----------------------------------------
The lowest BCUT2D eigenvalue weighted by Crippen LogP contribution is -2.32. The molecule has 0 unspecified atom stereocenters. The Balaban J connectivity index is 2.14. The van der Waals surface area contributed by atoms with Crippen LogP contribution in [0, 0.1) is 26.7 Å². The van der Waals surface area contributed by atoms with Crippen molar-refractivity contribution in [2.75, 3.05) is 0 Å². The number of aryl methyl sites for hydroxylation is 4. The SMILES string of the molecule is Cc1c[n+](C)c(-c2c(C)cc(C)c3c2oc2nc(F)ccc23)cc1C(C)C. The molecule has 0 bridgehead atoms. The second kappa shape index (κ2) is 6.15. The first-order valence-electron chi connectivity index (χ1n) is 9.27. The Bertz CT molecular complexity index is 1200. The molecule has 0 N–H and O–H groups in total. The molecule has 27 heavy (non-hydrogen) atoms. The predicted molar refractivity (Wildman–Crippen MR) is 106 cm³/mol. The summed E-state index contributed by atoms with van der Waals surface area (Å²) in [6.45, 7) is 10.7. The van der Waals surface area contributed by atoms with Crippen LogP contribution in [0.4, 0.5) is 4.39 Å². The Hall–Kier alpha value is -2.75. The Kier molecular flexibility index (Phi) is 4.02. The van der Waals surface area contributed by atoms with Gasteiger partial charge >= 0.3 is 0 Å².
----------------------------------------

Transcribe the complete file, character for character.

The lowest BCUT2D eigenvalue weighted by Crippen LogP contribution is -2.32. The molecule has 0 unspecified atom stereocenters. The Balaban J connectivity index is 2.14. The van der Waals surface area contributed by atoms with Crippen LogP contribution in [0, 0.1) is 26.7 Å². The van der Waals surface area contributed by atoms with Crippen molar-refractivity contribution in [2.75, 3.05) is 0 Å². The number of aryl methyl sites for hydroxylation is 4. The SMILES string of the molecule is Cc1c[n+](C)c(-c2c(C)cc(C)c3c2oc2nc(F)ccc23)cc1C(C)C. The molecule has 0 bridgehead atoms. The second kappa shape index (κ2) is 6.15. The first-order valence-electron chi connectivity index (χ1n) is 9.27. The Bertz CT molecular complexity index is 1200. The molecule has 0 N–H and O–H groups in total. The molecule has 27 heavy (non-hydrogen) atoms. The predicted molar refractivity (Wildman–Crippen MR) is 106 cm³/mol. The summed E-state index contributed by atoms with van der Waals surface area (Å²) in [6.45, 7) is 10.7. The van der Waals surface area contributed by atoms with Crippen LogP contribution in [0.4, 0.5) is 4.39 Å². The Hall–Kier alpha value is -2.75. The Kier molecular flexibility index (Phi) is 4.02. The van der Waals surface area contributed by atoms with Gasteiger partial charge >= 0.3 is 0 Å².